- SolarPower Europe have launched their best practice biodiversity and land use efficiency report at the first Sustainable Solar Europe conference. The guidelines outline EU-wide environmental regulations, and their role in solar project development.
- This new toolbox for the solar sector offers guidance on identifying suitable land for solar deployment, and the potential environmental opportunities and challenges of utility-scale solar projects.
- The report showcases real-world examples of nature positive solar sites, including dual land-use project types like floating PV or agriPV.
- BirdLife, world-leading experts in the conservation of birds, their habitats and global biodiversity, acted as co-authors for the publication.
BRUSSELS, Belgium (Thursday, 27 October 2022): Today, at the first annual Sustainable Solar Europe event in Brussels, SolarPower Europe launched its ‘Solar, Biodiversity, Land Use: Best Practice Guidelines’. These guidelines explores how responsible solar project development acts as a force for biodiversity protection, enhancement and restoration, while offering the solar industry comprehensive information on relevant EU-wide nature regulation.
Following the European Commission’s REPowerEU pledge to end Europe’s dependence on Russian fossil fuels, including a new EU solar target of 750 GWdc by 2030, the new report provides support to the solar industry on how to achieve this ambition sustainably, with respect to land use pressures. The publication details key EU environmental legislation that seeks to protect Europe’s biodiversity and restore damaged ecosystems - including the landmark EU Nature Restoration Law. It also provides case studies from several EU Member States, highlighting how different EU nature rules are applied at national level and its relevance to solar.
As the demand for renewables increases, the report offers a dedicated chapter exploring best-practice in identifying suitable land for utility scale solar projects. Key recommendations include prioritising the of use of artificial land, engaging with landowners and farmers on dual land-use agriPV projects, avoiding natural wetlands and forests, and considering artificial water bodies for biodiversity enhancement through floating PV.
The report was developed through a series of workshops including a number of key actors in the biodiversity protection space, including BirdLife. Acting as co-authors of the report, and in their role as world-leading experts in the conservation of birds, their habitats and global biodiversity, BirdLife provided invaluable consultation to the publication of ‘Solar, Biodiversity, Land Use: Best Practice Guidelines.’
Ariel Brunner, Deputy Director and Head of Policy of BirdLife Europe, Central Asia, commented; “Solar farms are efficient & will play a key role in limiting global warming. If they are situated, designed, and maintained correctly, they can also offer an opportunity to restore biodiversity. This creates an ideal situation for tackling both the climate and biodiversity crises.”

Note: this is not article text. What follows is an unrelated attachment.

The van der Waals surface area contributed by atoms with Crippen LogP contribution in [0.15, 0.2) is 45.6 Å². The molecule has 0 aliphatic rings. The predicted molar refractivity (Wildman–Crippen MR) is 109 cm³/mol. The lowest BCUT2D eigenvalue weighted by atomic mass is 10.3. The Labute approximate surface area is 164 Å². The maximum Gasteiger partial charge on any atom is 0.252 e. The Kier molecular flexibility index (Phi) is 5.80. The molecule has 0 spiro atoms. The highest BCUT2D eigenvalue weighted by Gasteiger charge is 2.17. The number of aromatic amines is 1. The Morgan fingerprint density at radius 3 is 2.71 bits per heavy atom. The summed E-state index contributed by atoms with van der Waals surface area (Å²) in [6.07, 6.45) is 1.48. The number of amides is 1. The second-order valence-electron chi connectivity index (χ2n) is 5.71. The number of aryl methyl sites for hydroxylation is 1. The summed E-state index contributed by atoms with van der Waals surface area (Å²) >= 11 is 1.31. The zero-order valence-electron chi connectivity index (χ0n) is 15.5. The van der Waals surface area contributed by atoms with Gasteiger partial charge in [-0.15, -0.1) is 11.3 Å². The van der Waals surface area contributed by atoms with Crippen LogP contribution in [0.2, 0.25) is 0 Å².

Through each phase of a project, from design, through construction, to operation and decommissioning, these new guidelines offer a step-by-step guide of biodiversity and land-use considerations that solar developers should consider.
To demonstrate how these considerations are taken forward, the report offers real-world case-studies. For example, the BayWa r.e. Spitalhöfe solar PV park in Germany, which is one of the first hybrid energy plants in the country and hosts flowering islands that increase the number of wild pollinators.
Similarly, Amarenco have pledged to invest in the restoration of natural ecosystems under its stewardship, through two different regenerative initiatives – the ECHO Portfolio and ECHO Territories. Among other features, the Portfolio includes funding site-specific programs focusing on micro forestry and soil regeneration on Amarenco sites, while Territories funds autonomous regeneration projects around regenerative agriculture and agroforestry.
Walburga Hemetsberger, CEO of SolarPower Europe commented; “Solar is growing exponentially, and we are working to achieve a minimum 750 GW EU target by 2030. It is crucial that solar deployment is accelerated with robust commitments to safeguarding biodiversity. These guidelines offer the solar sector an invaluable toolbox to support nature conservation and enhance biodiversity.”
As part of the Sustainable Solar Europe event, SolarPower Europe launched its first annual Solar Flora and Fauna photo competition showcasing the best images of solar and nature thriving together. Winning the public vote, Lightsource bp’s scene of a hare enjoying its Wilburton utility-scale project is featured on the front cover of the first edition Solar, Biodiversity, Land Use: Best Practice Guidelines.
Intersolar Europe and SolarPower Europe joined forces to establish the Sustainable Solar Europe conference. This new annual event provides the solar community with an opportunity to discuss the most critical topics on solar sustainability, and learn best practices.
A hare at Lightsource bp’s Wilburton site in the UK
© Lightsource bp